When the Legislature left town last week, it did so among confusion and a bevy of bills not acted on.

The sun was up by Thursday’s 5:30 a.m. adjournment. Legislators were exhausted and many were unhappy about the way the end-of-session crunch was handled.

This outcome may have been inevitable when a late budget amendment filed by House Appropriations Chair Melanie Sachs (D-Freeport) blew up a contentious but relatively quiet struggle over election year spending.

The now-notorious amendment took back half of the highway funding garnished from the General Fund and reduced a pension exemption for state workers. It roused immediate opposition from Gov. Janet Mills, who vowed a veto, pointing to the absence of a storm relief package she’d touted.

In the end, lawmakers got some of what they wanted. The storm relief, some $50 million, was amended to add $10 million for small business.

And lawmakers quietly rejected a $108 million savings account proposed by Mills and instead allocated it to additional spending. The “savings” made little sense since Mills had also proposed withdrawing the storm relief money from the existing “rainy day” fund.


Because the budget debate extended through the final day, only a handful of enacted bills “on the table” at Appropriations were funded, leaving more than 100 to die.

One pleasant surprise: a real bond package for the first time since 2019. It’s a mini-package of $65 million, with $30 million for trails, $25 million for research and development, and $10 million for community historic preservation.

The relevant bills were proposed by current and former Appropriations members, who have the perseverance to overcome long odds. The preservation bond is a tribute to retiring Rep. Sawin Millett, now 86, whose legislative service began in 1967.

Traditionally, Maine governors propose robust biennial bond packages, but Mills has not. Her predecessor, Paul LePage, blocked any bond he could, sometimes extra-legally, so one must go back to Gov. John Baldacci (2003-11) to find significant investments subject to voter approval.

A similar package today would have a current value of $400-$500 million. We could use one since even property-wealthy communities like Scarborough and Cumberland are turning down locally funded school bonds. School construction was once a shared responsibility between local districts and the state, but no more.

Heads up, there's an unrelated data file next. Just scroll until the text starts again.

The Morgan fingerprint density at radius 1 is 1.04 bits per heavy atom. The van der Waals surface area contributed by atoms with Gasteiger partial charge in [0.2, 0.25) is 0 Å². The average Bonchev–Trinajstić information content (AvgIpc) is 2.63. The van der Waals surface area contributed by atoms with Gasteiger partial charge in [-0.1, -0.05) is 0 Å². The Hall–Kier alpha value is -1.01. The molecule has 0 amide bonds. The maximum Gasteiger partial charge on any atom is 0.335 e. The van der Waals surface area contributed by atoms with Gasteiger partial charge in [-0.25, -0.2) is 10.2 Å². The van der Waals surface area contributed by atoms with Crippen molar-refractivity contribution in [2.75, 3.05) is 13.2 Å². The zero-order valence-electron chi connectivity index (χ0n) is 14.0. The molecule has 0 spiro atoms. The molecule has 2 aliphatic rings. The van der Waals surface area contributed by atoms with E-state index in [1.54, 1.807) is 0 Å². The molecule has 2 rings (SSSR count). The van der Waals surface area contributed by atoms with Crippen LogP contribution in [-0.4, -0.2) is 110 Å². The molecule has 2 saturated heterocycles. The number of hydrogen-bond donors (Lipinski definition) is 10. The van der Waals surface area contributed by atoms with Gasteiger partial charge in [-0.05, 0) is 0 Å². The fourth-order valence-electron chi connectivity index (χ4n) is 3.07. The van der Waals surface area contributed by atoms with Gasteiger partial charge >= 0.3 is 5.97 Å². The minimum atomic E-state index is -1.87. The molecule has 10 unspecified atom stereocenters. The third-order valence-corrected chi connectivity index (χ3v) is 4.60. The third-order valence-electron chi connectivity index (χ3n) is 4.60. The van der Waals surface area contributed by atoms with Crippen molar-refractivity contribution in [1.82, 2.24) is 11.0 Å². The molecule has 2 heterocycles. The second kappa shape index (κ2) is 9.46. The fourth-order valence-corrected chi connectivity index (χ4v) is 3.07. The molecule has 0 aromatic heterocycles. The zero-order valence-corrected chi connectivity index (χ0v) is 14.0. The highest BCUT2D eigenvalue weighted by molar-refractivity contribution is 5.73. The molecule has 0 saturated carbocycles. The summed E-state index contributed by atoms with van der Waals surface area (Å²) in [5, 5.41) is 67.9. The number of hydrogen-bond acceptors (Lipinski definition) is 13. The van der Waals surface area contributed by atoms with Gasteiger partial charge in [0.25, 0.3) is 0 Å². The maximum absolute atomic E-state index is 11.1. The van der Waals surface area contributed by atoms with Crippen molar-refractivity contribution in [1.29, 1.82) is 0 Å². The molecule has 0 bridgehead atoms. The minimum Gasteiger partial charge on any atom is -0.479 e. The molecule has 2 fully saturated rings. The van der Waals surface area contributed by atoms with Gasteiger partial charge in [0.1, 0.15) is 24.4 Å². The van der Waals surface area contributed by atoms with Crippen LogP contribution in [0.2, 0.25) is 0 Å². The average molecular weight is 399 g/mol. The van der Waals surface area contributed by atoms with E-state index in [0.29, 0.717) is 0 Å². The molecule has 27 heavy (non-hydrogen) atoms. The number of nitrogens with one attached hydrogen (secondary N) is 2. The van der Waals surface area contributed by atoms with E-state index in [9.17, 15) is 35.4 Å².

Perhaps the biggest disappointment was the lack of a vote on a “red flag” law that could have prevented the Lewiston massacre last Oct. 25, when 18 Mainers were senselessly murdered and another 13 maimed.


Police and Army officers are still feuding over who should have triggered the substitute “yellow flag” law offered by Mills in 2019. If, under “red flag,” family members could have petitioned a judge the shootings might not have happened.

Still, lawmakers enacted meaningful gun safety laws, including a 72-hour waiting period that could prevent many suicides. Mills was still considering those bills as of this writing.

Another notable bill moved Maine toward a public defender system for indigent criminal defendants after smaller steps were taken previously.

The Portland Sea Dogs should be able to stay put after the House reversed its opposition to the inevitable tax break all professional sports stadiums seem to demand.

The House also switched its stance so a sand dune created by human intervention won’t block construction of a wind turbine port on Sears Island — a project still facing many obstacles before construction can begin.

A typical “short session” — four months rather than six — rarely produces any signature changes in state law, let alone launch new programs to address new needs.


Even columnists have their favorites, though.

One measure I’ve long advocated, as readers may have noticed, is the National Popular Vote Compact that became law on the seventh try.

First introduced by former House Speaker John Martin in 2007 — joined by two other speakers, Libby Mitchell and Hannah Pingree — it passed by a one-vote margin in the House.

It will have no effect on the 2024 presidential election, since Michigan is the only other state still seriously considering it. If Michigan adds 15 electoral votes to Maine’s four, plus 10 provided by Minnesota last year, there will be 224 of the 270 needed to effectively choose a president by popular vote.

If that day comes, it will mark a sea change. No more swing states deciding elections; each vote will count exactly the same.

Perhaps after more than two centuries of allowing states to substitute for the voters, Americans could actually elect their president directly. Now that would be revolutionary.

Douglas Rooks has been a Maine editor, columnist and reporter since 1984. He is the author of four books, most recently a biography of U.S. Chief Justice Melville Fuller, and welcomes comment at drooks@tds.net.

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